The haunting of CVE-2022-3474: A ghostly tale of package detection failure

John Speed Meyers, Principal Research Scientist
October 10, 2023

Disclaimer: The CVEs in these stories are real, but the names of people involved are fictional for privacy and storytelling purposes.

In this story, we hear about a false negative: a vulnerability that is present in a container image, but that the scanner fails to report. In particular, this one is caused by the way scanners work: they need to guess which packages are present. Unfortunately, this may lead to missing packages—including the primary package for the image!

Below, we’ll see that when the scanner doesn’t find the Bazel package in a bazel image, vulnerabilities go undetected. Fortunately, Chainguard Images come with rich package metadata—and SBOMs—so scanners don’t have to guess.

The Story

Once upon a chilling night,there lurked a spooky vulnerability named CVE-2022-3474. This CVE had a knack for hiding in the darkest corners of the container world, waiting patiently for its moment to strike.

Scanners were the brave souls tasked with hunting down these hidden vulnerabilities. They worked tirelessly, listing every package in an application or container image and analyzing them for known vulnerabilities. But even the bravest can get spooked, and in the shadows, a witch’s special recipe was brewing.

A vulnerability sorcerer named Sam ventured out to find vulnerabilities. Armed with Trivy, a trusted scanning tool, Sam aimed to unveil the secrets of an ominous container known as Bazel 5.3.1. Little did they know that this journey would lead to a chilling discovery.

Sam set the stage by listing all the packages within the Bazel 5.3.1 image. As they peered into the abyss of software components, they discovered an unsettling find. A package, a critical one, was missing – Bazel itself! It was as if the application had vanished into thin air, leaving no trace for the scanner to detect.

"Not found," Sam muttered in disbelief as they realized that the scanner did not detect CVE-2022-3474 lurking within Bazel 5.3.1. It was a false negative, a deceptive trick played by the ghostly vulnerability that had ensnared the scanner.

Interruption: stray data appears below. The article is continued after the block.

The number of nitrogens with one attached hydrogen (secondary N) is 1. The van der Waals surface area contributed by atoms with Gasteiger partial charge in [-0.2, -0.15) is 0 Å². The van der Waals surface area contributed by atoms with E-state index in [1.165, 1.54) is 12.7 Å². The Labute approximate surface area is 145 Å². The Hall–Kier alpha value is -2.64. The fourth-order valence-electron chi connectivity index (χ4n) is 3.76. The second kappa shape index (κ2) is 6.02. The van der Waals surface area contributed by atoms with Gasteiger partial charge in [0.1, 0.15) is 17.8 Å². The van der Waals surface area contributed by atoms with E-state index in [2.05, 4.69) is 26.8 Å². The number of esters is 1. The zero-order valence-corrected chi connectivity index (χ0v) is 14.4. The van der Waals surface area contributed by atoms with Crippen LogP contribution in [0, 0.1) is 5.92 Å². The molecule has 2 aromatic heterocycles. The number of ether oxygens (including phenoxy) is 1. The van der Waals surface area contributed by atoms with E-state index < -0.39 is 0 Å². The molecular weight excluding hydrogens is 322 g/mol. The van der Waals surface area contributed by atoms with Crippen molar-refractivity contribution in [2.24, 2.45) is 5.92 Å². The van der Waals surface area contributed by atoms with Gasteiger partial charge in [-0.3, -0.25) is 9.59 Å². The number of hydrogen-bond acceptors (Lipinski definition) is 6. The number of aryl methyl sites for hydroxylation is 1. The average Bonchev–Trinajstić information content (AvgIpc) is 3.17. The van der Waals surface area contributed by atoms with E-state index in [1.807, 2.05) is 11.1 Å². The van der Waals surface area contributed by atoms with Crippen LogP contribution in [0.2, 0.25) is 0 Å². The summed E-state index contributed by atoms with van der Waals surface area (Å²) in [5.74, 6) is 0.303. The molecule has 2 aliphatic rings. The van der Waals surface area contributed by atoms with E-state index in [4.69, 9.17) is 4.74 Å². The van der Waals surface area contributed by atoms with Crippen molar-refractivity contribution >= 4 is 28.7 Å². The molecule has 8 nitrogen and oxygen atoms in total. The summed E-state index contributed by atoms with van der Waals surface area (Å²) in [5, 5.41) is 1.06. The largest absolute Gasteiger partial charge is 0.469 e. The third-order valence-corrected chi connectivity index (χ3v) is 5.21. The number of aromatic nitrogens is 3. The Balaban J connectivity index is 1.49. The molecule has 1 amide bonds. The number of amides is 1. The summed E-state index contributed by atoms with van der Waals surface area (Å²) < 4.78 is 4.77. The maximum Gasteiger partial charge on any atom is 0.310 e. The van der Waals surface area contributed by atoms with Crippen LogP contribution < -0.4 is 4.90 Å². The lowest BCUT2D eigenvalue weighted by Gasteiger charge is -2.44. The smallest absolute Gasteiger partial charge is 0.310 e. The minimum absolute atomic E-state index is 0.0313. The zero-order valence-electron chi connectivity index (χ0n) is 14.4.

In this realm of vulnerability management, where unseen threats lay in wait, the missing package was the key to uncovering an eerie chain of events. 

But there was a glimmer of hope amidst the shadows. A solution emerged from the abyss – Chainguard Images. These were container images that came with a special enchantment, a package metadata that scanners could read with ease. Chainguard Images promised to banish the ghostly false negatives that haunted even the most skilled vulnerability management sorcerers.

With renewed determination, Sam turned to Chainguard Images, and the results were astonishing. They invoked Trivy once more, this time with the Chainguard-enhanced Bazel image. As the results flowed in, the name "bazel-6" emerged from the darkness, revealing the presence of the elusive package.

The vulnerability, CVE-2022-3474, had no place to hide in the presence of Chainguard Images. It was exorcized from the container, never to haunt again.

And so, dear reader, remember this tale of package detection failure as you tread the ominous corridors of container security. Beware of the false negatives that may linger in the shadows, but also take solace in the knowledge that there are tools like Chainguard Images to protect you from the spectral threats that haunt the world of CVEs. This Halloween, let us all strive to keep our containers free from ghostly vulnerabilities.

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